- 2023 National Women's Conference
- 14 October 2022
Conference notes with extreme concern the continuing pressures women are facing as the cost-of-living spirals out of control, with the inflation rate hitting 10.1% in July 2022, this was the highest reading since 1982.
Conference, Women are more vulnerable to the impact of the cost of living rises as 69% of low paid or insecure jobs are held by women. Women make up the majority of people living in poverty and female headed households are poor – these constitute 90% of lone parent households, 45% of which are living in poverty.
Conference, in addition the statistics in the North East are alarming:
– 2 in 5 children are living below the poverty line
– The average salary for full time workers in the North East is the lowest in the UK, in addition the average salary for a man is higher than for a woman.
– Disposable income for workers in the North East is the lowest in the UK
– The North East has the highest rate of domestic abuse related crimes in England and Wales
Conference, it is women who disproportionately feel the emotional and financial brunt of inflationary rises, as the ‘shock absorbers’ for austerity and now too for the cost-of-living crisis; women are going without food, heating, and clothes to provide for their families and loved ones.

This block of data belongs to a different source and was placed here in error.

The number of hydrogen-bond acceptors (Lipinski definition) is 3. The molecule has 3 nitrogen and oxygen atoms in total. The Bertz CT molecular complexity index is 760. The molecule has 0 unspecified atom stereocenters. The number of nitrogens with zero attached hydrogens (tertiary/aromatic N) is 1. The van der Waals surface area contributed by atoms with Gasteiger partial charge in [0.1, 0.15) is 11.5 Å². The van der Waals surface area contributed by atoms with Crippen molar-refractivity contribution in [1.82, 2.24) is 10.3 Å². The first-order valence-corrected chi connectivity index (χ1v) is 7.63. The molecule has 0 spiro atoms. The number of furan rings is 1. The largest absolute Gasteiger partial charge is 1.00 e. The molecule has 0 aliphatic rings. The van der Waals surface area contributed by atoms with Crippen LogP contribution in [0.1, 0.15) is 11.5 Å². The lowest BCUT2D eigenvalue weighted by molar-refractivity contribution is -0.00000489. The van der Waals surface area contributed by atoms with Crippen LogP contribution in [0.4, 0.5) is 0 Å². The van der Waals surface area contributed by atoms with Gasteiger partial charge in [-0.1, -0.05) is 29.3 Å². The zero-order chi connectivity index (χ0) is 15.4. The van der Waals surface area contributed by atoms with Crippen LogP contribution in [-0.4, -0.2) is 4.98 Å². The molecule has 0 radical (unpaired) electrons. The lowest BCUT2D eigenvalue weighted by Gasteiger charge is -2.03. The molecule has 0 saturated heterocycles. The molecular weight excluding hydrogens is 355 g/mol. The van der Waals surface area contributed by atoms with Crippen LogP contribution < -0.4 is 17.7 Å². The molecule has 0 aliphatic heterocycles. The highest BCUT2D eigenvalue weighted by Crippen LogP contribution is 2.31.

Conference, women with caring responsibilities, in the absence of affordable childcare, are less able to increase their hours of paid work than men further adding to the strain women are feeling. Women will also suffer from the long-term implications of the cost of living as they are prioritising their immediate financial commitments such as mortgage payments and utilities over long-term goals like pension savings, meaning the effects of this cost-of-living crisis will be felt for years to come.
Conference, the cost-of-living crisis is disproportionately affecting women as it exacerbates the existing outcomes of entrenched gender inequality.
We ask the National Women’s Committee to:
1: Work with Regional Women’s Groups and service groups to build a body of evidence showing the effects that the cost-of-living crisis is having on women members and use the results to create a campaign to highlight the impacts.
2: Work with the NEC and all appropriate sections of the union and our partners, including Labour Link to lobby for changes to ease the financial burden of the cost-of-living crisis on women.
3: Report back on the findings to the 2024 Women’s Conference.